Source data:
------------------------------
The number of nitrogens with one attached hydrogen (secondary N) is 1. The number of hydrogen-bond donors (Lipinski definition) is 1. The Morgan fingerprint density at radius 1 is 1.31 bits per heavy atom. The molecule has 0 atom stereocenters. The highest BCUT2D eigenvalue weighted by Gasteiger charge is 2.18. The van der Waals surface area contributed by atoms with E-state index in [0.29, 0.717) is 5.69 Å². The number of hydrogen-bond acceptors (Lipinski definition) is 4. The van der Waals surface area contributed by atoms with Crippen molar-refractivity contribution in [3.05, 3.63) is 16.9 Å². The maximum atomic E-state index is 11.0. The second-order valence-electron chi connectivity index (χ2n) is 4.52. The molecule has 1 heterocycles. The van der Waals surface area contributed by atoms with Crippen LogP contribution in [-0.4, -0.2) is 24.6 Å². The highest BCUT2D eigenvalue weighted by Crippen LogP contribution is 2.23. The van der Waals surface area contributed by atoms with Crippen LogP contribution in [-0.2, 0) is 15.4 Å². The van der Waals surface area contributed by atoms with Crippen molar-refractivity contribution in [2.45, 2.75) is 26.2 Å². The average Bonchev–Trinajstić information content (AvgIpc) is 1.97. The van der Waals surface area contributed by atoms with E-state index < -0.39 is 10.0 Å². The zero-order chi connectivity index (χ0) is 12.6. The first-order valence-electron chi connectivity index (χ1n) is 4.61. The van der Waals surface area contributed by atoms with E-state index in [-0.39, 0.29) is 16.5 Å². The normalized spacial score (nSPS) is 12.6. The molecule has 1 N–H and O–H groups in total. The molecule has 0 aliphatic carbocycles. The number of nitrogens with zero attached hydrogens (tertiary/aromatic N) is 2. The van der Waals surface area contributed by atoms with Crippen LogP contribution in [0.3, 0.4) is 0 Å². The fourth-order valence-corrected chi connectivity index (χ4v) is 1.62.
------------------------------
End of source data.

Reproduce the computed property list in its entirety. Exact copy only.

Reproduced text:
The number of nitrogens with one attached hydrogen (secondary N) is 1. The number of hydrogen-bond donors (Lipinski definition) is 1. The Morgan fingerprint density at radius 1 is 1.31 bits per heavy atom. The molecule has 0 atom stereocenters. The highest BCUT2D eigenvalue weighted by Gasteiger charge is 2.18. The van der Waals surface area contributed by atoms with E-state index in [0.29, 0.717) is 5.69 Å². The number of hydrogen-bond acceptors (Lipinski definition) is 4. The van der Waals surface area contributed by atoms with Crippen molar-refractivity contribution in [3.05, 3.63) is 16.9 Å². The maximum atomic E-state index is 11.0. The second-order valence-electron chi connectivity index (χ2n) is 4.52. The molecule has 1 heterocycles. The van der Waals surface area contributed by atoms with Crippen LogP contribution in [-0.4, -0.2) is 24.6 Å². The highest BCUT2D eigenvalue weighted by Crippen LogP contribution is 2.23. The van der Waals surface area contributed by atoms with Crippen LogP contribution in [-0.2, 0) is 15.4 Å². The van der Waals surface area contributed by atoms with Crippen molar-refractivity contribution in [2.45, 2.75) is 26.2 Å². The average Bonchev–Trinajstić information content (AvgIpc) is 1.97. The van der Waals surface area contributed by atoms with E-state index < -0.39 is 10.0 Å². The zero-order chi connectivity index (χ0) is 12.6. The first-order valence-electron chi connectivity index (χ1n) is 4.61. The van der Waals surface area contributed by atoms with E-state index in [-0.39, 0.29) is 16.5 Å². The normalized spacial score (nSPS) is 12.6. The molecule has 1 N–H and O–H groups in total. The molecule has 0 aliphatic carbocycles. The number of nitrogens with zero attached hydrogens (tertiary/aromatic N) is 2. The van der Waals surface area contributed by atoms with Crippen LogP contribution in [0.3, 0.4) is 0 Å². The fourth-order valence-corrected chi connectivity index (χ4v) is 1.62.